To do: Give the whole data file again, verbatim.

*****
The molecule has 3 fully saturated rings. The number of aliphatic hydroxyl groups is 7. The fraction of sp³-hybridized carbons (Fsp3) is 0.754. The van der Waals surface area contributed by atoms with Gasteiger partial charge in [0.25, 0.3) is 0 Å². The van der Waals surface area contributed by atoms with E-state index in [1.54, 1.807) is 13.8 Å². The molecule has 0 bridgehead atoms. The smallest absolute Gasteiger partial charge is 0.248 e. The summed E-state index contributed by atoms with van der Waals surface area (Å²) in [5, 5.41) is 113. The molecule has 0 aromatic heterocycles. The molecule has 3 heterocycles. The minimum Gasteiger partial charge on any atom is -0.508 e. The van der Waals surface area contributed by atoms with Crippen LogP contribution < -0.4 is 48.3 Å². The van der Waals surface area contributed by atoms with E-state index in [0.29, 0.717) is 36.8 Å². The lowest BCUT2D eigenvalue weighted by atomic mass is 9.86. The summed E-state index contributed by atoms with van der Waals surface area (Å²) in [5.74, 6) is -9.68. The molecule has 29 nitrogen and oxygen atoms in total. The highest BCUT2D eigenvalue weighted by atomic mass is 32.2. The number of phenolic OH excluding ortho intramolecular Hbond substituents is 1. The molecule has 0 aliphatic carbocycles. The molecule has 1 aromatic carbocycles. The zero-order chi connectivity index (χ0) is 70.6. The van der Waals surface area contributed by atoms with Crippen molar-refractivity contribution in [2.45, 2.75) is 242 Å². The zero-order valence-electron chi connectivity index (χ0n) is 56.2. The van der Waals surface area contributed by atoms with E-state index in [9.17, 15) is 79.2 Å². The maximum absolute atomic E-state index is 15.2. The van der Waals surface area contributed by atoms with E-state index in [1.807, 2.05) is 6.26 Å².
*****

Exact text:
The molecule has 3 fully saturated rings. The number of aliphatic hydroxyl groups is 7. The fraction of sp³-hybridized carbons (Fsp3) is 0.754. The van der Waals surface area contributed by atoms with Gasteiger partial charge in [0.25, 0.3) is 0 Å². The van der Waals surface area contributed by atoms with E-state index in [1.54, 1.807) is 13.8 Å². The molecule has 0 bridgehead atoms. The smallest absolute Gasteiger partial charge is 0.248 e. The summed E-state index contributed by atoms with van der Waals surface area (Å²) in [5, 5.41) is 113. The molecule has 0 aromatic heterocycles. The molecule has 3 heterocycles. The minimum Gasteiger partial charge on any atom is -0.508 e. The van der Waals surface area contributed by atoms with Crippen LogP contribution < -0.4 is 48.3 Å². The van der Waals surface area contributed by atoms with E-state index in [0.29, 0.717) is 36.8 Å². The lowest BCUT2D eigenvalue weighted by atomic mass is 9.86. The summed E-state index contributed by atoms with van der Waals surface area (Å²) in [5.74, 6) is -9.68. The molecule has 29 nitrogen and oxygen atoms in total. The highest BCUT2D eigenvalue weighted by atomic mass is 32.2. The number of phenolic OH excluding ortho intramolecular Hbond substituents is 1. The molecule has 0 aliphatic carbocycles. The molecule has 1 aromatic carbocycles. The zero-order chi connectivity index (χ0) is 70.6. The van der Waals surface area contributed by atoms with Crippen molar-refractivity contribution in [2.45, 2.75) is 242 Å². The zero-order valence-electron chi connectivity index (χ0n) is 56.2. The van der Waals surface area contributed by atoms with E-state index in [9.17, 15) is 79.2 Å². The maximum absolute atomic E-state index is 15.2. The van der Waals surface area contributed by atoms with E-state index in [1.807, 2.05) is 6.26 Å².